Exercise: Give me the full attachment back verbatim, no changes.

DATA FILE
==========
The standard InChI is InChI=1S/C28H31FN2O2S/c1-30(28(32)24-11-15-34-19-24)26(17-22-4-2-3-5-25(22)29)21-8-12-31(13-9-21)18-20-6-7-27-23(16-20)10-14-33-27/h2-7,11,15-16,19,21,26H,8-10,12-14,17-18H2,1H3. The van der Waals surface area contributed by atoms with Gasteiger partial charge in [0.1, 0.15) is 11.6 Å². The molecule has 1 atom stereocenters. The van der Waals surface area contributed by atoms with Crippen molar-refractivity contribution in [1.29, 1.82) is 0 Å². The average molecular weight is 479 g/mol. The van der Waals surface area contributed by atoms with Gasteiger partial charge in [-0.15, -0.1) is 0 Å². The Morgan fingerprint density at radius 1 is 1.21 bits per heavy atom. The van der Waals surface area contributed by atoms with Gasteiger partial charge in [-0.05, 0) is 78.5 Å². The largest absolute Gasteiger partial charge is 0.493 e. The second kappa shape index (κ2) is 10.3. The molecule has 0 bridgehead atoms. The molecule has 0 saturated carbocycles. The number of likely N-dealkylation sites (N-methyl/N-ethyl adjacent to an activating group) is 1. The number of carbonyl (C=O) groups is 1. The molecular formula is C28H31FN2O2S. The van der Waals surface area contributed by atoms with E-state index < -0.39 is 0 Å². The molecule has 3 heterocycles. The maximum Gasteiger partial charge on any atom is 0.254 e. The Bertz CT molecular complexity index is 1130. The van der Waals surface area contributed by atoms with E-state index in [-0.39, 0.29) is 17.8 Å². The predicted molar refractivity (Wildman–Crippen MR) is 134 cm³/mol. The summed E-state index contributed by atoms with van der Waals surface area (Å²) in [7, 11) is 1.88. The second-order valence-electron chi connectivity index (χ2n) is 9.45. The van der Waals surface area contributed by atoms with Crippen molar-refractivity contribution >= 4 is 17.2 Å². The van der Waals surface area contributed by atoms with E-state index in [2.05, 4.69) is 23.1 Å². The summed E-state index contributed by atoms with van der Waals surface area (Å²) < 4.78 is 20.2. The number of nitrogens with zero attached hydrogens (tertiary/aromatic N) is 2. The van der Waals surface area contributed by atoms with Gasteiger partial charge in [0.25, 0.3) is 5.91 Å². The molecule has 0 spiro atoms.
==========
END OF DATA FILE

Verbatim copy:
The standard InChI is InChI=1S/C28H31FN2O2S/c1-30(28(32)24-11-15-34-19-24)26(17-22-4-2-3-5-25(22)29)21-8-12-31(13-9-21)18-20-6-7-27-23(16-20)10-14-33-27/h2-7,11,15-16,19,21,26H,8-10,12-14,17-18H2,1H3. The van der Waals surface area contributed by atoms with Gasteiger partial charge in [0.1, 0.15) is 11.6 Å². The molecule has 1 atom stereocenters. The van der Waals surface area contributed by atoms with Crippen molar-refractivity contribution in [1.29, 1.82) is 0 Å². The average molecular weight is 479 g/mol. The van der Waals surface area contributed by atoms with Gasteiger partial charge in [-0.15, -0.1) is 0 Å². The Morgan fingerprint density at radius 1 is 1.21 bits per heavy atom. The van der Waals surface area contributed by atoms with Gasteiger partial charge in [-0.05, 0) is 78.5 Å². The largest absolute Gasteiger partial charge is 0.493 e. The second kappa shape index (κ2) is 10.3. The molecule has 0 bridgehead atoms. The molecule has 0 saturated carbocycles. The number of likely N-dealkylation sites (N-methyl/N-ethyl adjacent to an activating group) is 1. The number of carbonyl (C=O) groups is 1. The molecular formula is C28H31FN2O2S. The van der Waals surface area contributed by atoms with E-state index < -0.39 is 0 Å². The molecule has 3 heterocycles. The maximum Gasteiger partial charge on any atom is 0.254 e. The Bertz CT molecular complexity index is 1130. The van der Waals surface area contributed by atoms with E-state index in [-0.39, 0.29) is 17.8 Å². The predicted molar refractivity (Wildman–Crippen MR) is 134 cm³/mol. The summed E-state index contributed by atoms with van der Waals surface area (Å²) in [7, 11) is 1.88. The second-order valence-electron chi connectivity index (χ2n) is 9.45. The van der Waals surface area contributed by atoms with Crippen molar-refractivity contribution >= 4 is 17.2 Å². The van der Waals surface area contributed by atoms with E-state index in [2.05, 4.69) is 23.1 Å². The summed E-state index contributed by atoms with van der Waals surface area (Å²) < 4.78 is 20.2. The number of nitrogens with zero attached hydrogens (tertiary/aromatic N) is 2. The van der Waals surface area contributed by atoms with Gasteiger partial charge in [0.25, 0.3) is 5.91 Å². The molecule has 0 spiro atoms.